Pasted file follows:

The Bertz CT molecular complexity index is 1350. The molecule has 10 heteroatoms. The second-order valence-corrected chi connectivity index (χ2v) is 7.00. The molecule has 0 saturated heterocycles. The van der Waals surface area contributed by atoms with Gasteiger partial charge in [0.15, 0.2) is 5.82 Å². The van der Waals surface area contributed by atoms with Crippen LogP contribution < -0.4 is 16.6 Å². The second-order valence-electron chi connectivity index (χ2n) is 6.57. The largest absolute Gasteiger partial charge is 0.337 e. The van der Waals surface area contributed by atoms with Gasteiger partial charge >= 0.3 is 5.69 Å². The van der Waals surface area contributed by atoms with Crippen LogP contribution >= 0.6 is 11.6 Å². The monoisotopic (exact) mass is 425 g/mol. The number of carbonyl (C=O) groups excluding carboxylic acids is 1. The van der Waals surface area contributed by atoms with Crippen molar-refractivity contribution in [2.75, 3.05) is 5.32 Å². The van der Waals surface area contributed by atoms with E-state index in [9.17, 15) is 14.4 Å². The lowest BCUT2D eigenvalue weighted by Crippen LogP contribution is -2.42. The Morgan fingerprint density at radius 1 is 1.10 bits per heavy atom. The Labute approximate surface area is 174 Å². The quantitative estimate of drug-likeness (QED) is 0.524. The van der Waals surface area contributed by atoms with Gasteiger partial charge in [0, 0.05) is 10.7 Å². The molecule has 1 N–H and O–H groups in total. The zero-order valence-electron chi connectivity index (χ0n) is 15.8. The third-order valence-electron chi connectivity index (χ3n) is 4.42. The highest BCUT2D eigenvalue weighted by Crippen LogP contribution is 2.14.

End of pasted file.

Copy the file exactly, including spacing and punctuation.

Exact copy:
The Bertz CT molecular complexity index is 1350. The molecule has 10 heteroatoms. The second-order valence-corrected chi connectivity index (χ2v) is 7.00. The molecule has 0 saturated heterocycles. The van der Waals surface area contributed by atoms with Gasteiger partial charge in [0.15, 0.2) is 5.82 Å². The van der Waals surface area contributed by atoms with Crippen LogP contribution < -0.4 is 16.6 Å². The second-order valence-electron chi connectivity index (χ2n) is 6.57. The largest absolute Gasteiger partial charge is 0.337 e. The van der Waals surface area contributed by atoms with Gasteiger partial charge >= 0.3 is 5.69 Å². The van der Waals surface area contributed by atoms with Crippen LogP contribution >= 0.6 is 11.6 Å². The monoisotopic (exact) mass is 425 g/mol. The number of carbonyl (C=O) groups excluding carboxylic acids is 1. The van der Waals surface area contributed by atoms with Crippen molar-refractivity contribution in [2.75, 3.05) is 5.32 Å². The van der Waals surface area contributed by atoms with E-state index in [9.17, 15) is 14.4 Å². The lowest BCUT2D eigenvalue weighted by Crippen LogP contribution is -2.42. The Morgan fingerprint density at radius 1 is 1.10 bits per heavy atom. The Labute approximate surface area is 174 Å². The quantitative estimate of drug-likeness (QED) is 0.524. The van der Waals surface area contributed by atoms with Gasteiger partial charge in [0, 0.05) is 10.7 Å². The molecule has 1 N–H and O–H groups in total. The zero-order valence-electron chi connectivity index (χ0n) is 15.8. The third-order valence-electron chi connectivity index (χ3n) is 4.42. The highest BCUT2D eigenvalue weighted by Crippen LogP contribution is 2.14.